Nelson Historical Society Journal, Volume 2, Issue 5, November 1971
The Kahurangi lighthouse was built early in 1903 and one of the first reports concerning the building states that a man engaged in the preliminary work broke a leg. His mates carried him to Parkeston (Mangarakau) a distance of 25 miles, and as quite a number of rivers had to be crossed, some of these only at low tide, this was a considerable undertaking. They arrived at midnight and it was possible to use a conveyance to get him to Collingwood, again across mudflats and streams which were only usable at low tide. Fortunately the S.S. "Lady Barkly" was in port and made an emergency trip to Nelson.
All the heavy ironwork and timber for the project was brought in by scows to the mouth of the Big River about two miles north of the building site. It was necessary to bring the boats in at high tide but there was a good anchorage beside a flat outcrop of rock which provided ideal conditions for unloading. From there everything had to be carted along the beach. The steel framework had a bolt every four inches along the sections of 3/4 inch plate steel with the result that there were tons of bolts, and a heap of these in the bed of a dray probably weighed threequarters of a ton or more, a heavy load to cart along the beach. A light tramway was erected from the beach up the steep slope to the level where the buildings were to be, all the materials being winched up and then sledged to the site.
The completed tower was 59 feet high and the light 155 feet above sea level. Two sectors round the light showed red beams to warn shipping of reefs which extended 7 miles out to sea. Three page 6houses were built for the keepers employed there. The paraffin for the lights came in 4 gallon tins so the periodic loading of 300 gallons represented a considerable operation, especially as stores, coal, and all other necessities were also shipped in.
A former keeper at Kahurangi for a period of three years stated that stores and supplies were brought in from Wellington every six months or so. The surf boats landed everything on the natural wharf in the Big River, and from there they were transported by horse and cart to the lighthouse. He could not recall any difficulties in landing the supplies though some were encountered when the building materials were landed.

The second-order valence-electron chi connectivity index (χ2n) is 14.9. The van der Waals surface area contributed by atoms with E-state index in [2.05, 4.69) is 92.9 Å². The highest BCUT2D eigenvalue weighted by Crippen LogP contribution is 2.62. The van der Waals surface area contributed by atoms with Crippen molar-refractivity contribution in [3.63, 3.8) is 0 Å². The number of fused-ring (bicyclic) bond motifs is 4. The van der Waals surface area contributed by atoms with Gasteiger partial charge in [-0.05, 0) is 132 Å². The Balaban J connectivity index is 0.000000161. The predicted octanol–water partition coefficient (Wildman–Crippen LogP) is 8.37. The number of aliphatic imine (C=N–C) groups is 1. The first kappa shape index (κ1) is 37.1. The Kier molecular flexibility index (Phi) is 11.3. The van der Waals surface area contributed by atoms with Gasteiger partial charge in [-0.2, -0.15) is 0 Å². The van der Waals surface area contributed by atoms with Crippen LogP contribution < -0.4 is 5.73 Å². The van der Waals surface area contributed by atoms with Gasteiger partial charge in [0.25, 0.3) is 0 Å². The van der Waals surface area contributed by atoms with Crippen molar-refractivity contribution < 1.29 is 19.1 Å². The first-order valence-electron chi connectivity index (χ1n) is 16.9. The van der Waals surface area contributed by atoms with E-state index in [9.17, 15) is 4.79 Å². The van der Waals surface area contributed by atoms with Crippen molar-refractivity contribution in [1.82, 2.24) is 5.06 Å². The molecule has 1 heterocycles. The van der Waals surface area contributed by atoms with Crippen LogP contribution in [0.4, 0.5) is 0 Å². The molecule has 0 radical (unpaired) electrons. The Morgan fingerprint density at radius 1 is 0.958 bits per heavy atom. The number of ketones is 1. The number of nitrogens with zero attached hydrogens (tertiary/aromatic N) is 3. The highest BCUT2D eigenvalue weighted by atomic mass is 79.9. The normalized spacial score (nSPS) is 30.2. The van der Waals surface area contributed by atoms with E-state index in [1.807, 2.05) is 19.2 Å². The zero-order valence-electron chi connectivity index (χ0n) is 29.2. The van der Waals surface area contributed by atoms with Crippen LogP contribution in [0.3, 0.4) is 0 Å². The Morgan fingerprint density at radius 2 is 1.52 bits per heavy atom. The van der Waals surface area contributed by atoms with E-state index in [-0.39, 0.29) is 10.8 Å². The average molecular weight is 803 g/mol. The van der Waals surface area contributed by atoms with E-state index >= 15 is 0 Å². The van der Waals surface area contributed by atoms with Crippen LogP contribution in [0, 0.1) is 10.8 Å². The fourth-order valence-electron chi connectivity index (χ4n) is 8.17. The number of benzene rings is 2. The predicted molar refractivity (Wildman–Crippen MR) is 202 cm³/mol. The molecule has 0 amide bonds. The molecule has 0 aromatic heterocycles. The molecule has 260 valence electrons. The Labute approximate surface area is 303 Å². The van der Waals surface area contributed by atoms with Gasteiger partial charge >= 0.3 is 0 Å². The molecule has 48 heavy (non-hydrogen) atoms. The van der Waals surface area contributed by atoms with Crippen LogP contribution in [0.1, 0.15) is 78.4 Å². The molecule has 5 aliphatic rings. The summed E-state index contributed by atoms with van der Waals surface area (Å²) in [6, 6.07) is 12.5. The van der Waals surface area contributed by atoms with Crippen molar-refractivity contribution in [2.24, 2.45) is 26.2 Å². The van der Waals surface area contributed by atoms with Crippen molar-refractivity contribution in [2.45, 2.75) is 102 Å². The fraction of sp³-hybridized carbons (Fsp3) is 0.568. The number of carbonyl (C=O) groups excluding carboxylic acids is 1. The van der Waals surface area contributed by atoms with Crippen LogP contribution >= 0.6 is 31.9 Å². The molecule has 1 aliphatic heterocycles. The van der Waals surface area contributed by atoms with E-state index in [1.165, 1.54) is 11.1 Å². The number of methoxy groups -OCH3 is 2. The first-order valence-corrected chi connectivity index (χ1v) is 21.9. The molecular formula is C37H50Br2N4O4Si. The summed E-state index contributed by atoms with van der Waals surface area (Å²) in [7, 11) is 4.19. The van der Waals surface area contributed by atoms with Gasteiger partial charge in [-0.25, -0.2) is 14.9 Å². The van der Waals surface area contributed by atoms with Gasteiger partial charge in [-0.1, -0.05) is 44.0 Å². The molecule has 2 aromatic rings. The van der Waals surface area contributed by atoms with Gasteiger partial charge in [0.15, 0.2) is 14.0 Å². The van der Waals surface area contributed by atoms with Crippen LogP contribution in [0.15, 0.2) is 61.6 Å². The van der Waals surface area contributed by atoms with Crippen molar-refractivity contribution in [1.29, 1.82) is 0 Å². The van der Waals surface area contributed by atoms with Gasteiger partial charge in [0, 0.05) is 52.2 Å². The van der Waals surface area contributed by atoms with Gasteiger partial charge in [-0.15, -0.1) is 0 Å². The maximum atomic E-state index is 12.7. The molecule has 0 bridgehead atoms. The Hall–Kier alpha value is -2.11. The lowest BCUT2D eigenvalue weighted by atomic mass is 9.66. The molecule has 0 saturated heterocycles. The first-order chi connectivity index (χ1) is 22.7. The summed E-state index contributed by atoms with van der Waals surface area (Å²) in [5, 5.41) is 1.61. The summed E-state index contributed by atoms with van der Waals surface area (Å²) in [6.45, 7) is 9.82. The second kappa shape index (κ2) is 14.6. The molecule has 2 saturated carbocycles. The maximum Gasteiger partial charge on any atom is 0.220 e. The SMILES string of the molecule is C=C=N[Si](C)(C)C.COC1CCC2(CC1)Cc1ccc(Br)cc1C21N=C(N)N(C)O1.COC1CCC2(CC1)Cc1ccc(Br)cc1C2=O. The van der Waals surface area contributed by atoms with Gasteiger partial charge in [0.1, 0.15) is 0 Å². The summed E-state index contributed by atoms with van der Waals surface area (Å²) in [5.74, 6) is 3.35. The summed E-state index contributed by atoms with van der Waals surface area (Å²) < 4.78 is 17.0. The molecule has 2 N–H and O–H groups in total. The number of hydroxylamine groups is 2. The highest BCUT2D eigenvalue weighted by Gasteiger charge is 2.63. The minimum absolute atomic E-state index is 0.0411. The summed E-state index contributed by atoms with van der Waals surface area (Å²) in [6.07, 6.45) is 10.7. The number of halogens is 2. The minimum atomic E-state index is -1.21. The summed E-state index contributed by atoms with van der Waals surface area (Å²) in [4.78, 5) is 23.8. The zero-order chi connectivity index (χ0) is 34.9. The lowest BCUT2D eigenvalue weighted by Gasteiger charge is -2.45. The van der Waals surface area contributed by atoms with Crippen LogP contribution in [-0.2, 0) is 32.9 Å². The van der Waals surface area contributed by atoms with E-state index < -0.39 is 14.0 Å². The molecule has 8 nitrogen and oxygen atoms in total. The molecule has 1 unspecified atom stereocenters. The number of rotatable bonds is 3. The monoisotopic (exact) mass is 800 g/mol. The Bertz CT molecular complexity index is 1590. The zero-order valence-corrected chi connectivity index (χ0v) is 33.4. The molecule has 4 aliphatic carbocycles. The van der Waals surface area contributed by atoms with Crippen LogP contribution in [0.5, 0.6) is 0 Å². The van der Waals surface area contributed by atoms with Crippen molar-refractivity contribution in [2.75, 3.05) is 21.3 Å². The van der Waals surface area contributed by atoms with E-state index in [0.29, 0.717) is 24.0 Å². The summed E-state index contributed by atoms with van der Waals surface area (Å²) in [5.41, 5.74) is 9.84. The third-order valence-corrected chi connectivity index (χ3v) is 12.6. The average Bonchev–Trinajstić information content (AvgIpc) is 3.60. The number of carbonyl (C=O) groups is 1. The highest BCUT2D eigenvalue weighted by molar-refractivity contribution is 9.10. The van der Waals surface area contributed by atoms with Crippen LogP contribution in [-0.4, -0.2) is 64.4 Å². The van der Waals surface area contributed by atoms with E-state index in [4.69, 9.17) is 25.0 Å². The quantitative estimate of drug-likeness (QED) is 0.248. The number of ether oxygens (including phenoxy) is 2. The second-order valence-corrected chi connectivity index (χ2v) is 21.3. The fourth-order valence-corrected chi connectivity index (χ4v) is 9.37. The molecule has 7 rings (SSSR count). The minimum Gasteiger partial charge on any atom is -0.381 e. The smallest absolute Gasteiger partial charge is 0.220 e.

The small steamer "Te Kapu" missed the channel and was stranded high and dry between tides, and on another occasion the scow "Ngaru" was holed against the rocks while tied at the landing site. Possibly there were further troubles as the Marine Department's annual report in 1907 stated that owing to "the impossibility of landing at Kahurangi Lighthouse when there was a sea on, the Department had arranged for the lighthouse to be tended by the Karamea-Westport steamer, instead of the "Hinemoa." In the early days of the lighthouse a keeper rode out once a month to collect the mail and this was the only contact that the keepers had with the outside world.
Sheep for mutton were kept at the Lighthouse Reserve. Later packhorses were used to bring in stores and eventually all transport was over land. Even this was not without its difficulties. The tides always had to be studied but an even greater obstacle had to be faced when a property owner closed the road through his property and stopped all transport. The wife of one keeper was in Collingwood and could not return home until the dispute was settled.
In the 1929 earthquake a slip wrecked buildings and smashed the base of the lighthouse itself. Fortunately nobody was injured. The light was out for about two months while repairs were being made. A new four-roomed cottage was built on a flat about half a mile further north but as this site was threatened by sea erosion it had to be moved to a sheltered site on higher ground.
An automatic light was installed in 1926 and this was in turn changed to acetylene gas, and later to electricity.
No keepers live at Kahurangi now and overland parties service the light.